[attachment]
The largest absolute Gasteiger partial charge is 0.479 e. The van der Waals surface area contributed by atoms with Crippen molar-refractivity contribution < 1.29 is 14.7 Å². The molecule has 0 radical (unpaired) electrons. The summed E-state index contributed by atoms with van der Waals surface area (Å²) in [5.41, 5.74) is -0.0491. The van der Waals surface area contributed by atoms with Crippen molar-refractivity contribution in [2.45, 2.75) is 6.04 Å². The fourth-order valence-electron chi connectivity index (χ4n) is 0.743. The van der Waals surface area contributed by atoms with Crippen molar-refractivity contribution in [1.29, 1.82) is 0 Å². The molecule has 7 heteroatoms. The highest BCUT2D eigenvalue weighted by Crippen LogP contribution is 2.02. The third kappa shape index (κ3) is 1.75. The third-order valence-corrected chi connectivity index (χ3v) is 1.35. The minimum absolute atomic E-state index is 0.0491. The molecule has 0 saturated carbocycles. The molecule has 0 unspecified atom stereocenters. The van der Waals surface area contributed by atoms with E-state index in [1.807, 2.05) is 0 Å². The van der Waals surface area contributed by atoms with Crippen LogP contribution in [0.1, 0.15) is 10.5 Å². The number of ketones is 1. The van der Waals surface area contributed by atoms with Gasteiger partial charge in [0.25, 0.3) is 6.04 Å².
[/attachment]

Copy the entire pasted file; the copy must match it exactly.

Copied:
The largest absolute Gasteiger partial charge is 0.479 e. The van der Waals surface area contributed by atoms with Crippen molar-refractivity contribution < 1.29 is 14.7 Å². The molecule has 0 radical (unpaired) electrons. The summed E-state index contributed by atoms with van der Waals surface area (Å²) in [5.41, 5.74) is -0.0491. The van der Waals surface area contributed by atoms with Crippen molar-refractivity contribution in [2.45, 2.75) is 6.04 Å². The fourth-order valence-electron chi connectivity index (χ4n) is 0.743. The van der Waals surface area contributed by atoms with Crippen molar-refractivity contribution in [1.29, 1.82) is 0 Å². The molecule has 7 heteroatoms. The highest BCUT2D eigenvalue weighted by Crippen LogP contribution is 2.02. The third kappa shape index (κ3) is 1.75. The third-order valence-corrected chi connectivity index (χ3v) is 1.35. The minimum absolute atomic E-state index is 0.0491. The molecule has 0 saturated carbocycles. The molecule has 0 unspecified atom stereocenters. The van der Waals surface area contributed by atoms with E-state index in [1.807, 2.05) is 0 Å². The van der Waals surface area contributed by atoms with Crippen LogP contribution in [0.1, 0.15) is 10.5 Å². The number of ketones is 1. The van der Waals surface area contributed by atoms with Gasteiger partial charge in [0.25, 0.3) is 6.04 Å².